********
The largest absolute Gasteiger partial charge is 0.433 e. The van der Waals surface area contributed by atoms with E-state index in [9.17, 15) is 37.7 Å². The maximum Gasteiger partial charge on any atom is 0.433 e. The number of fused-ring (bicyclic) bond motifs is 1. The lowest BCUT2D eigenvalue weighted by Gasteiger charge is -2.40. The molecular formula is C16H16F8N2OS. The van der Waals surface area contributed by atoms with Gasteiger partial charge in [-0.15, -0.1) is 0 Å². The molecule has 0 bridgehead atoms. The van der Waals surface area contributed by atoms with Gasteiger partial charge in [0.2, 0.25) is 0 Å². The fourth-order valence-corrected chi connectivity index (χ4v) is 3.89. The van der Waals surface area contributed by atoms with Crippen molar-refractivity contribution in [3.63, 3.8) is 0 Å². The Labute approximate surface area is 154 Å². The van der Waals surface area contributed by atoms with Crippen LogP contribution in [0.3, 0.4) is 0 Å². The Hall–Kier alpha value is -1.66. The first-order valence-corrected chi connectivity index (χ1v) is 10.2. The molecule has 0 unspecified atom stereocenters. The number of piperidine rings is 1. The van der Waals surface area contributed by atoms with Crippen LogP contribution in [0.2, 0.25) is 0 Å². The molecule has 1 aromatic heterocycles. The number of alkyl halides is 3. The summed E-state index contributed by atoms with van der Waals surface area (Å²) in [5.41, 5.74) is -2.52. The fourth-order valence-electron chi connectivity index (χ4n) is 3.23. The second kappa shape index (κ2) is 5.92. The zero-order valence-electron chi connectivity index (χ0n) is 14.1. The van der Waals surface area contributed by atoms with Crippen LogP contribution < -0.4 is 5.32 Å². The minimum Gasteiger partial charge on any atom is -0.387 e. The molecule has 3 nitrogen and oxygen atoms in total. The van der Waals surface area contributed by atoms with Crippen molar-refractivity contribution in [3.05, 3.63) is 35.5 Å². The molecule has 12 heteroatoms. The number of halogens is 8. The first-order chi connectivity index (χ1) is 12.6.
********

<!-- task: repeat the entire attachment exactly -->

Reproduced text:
The largest absolute Gasteiger partial charge is 0.433 e. The van der Waals surface area contributed by atoms with E-state index in [9.17, 15) is 37.7 Å². The maximum Gasteiger partial charge on any atom is 0.433 e. The number of fused-ring (bicyclic) bond motifs is 1. The lowest BCUT2D eigenvalue weighted by Gasteiger charge is -2.40. The molecular formula is C16H16F8N2OS. The van der Waals surface area contributed by atoms with Gasteiger partial charge in [-0.15, -0.1) is 0 Å². The molecule has 0 bridgehead atoms. The van der Waals surface area contributed by atoms with Gasteiger partial charge in [0.2, 0.25) is 0 Å². The fourth-order valence-corrected chi connectivity index (χ4v) is 3.89. The van der Waals surface area contributed by atoms with Crippen molar-refractivity contribution in [3.63, 3.8) is 0 Å². The Labute approximate surface area is 154 Å². The van der Waals surface area contributed by atoms with Crippen LogP contribution in [0.3, 0.4) is 0 Å². The Hall–Kier alpha value is -1.66. The first-order valence-corrected chi connectivity index (χ1v) is 10.2. The molecule has 0 unspecified atom stereocenters. The number of piperidine rings is 1. The van der Waals surface area contributed by atoms with Crippen LogP contribution in [0.2, 0.25) is 0 Å². The molecule has 1 aromatic heterocycles. The number of alkyl halides is 3. The summed E-state index contributed by atoms with van der Waals surface area (Å²) in [5.41, 5.74) is -2.52. The fourth-order valence-electron chi connectivity index (χ4n) is 3.23. The second kappa shape index (κ2) is 5.92. The zero-order valence-electron chi connectivity index (χ0n) is 14.1. The van der Waals surface area contributed by atoms with Crippen LogP contribution < -0.4 is 5.32 Å². The minimum Gasteiger partial charge on any atom is -0.387 e. The molecule has 3 nitrogen and oxygen atoms in total. The van der Waals surface area contributed by atoms with Crippen molar-refractivity contribution in [3.05, 3.63) is 35.5 Å². The molecule has 12 heteroatoms. The number of halogens is 8. The first-order chi connectivity index (χ1) is 12.6.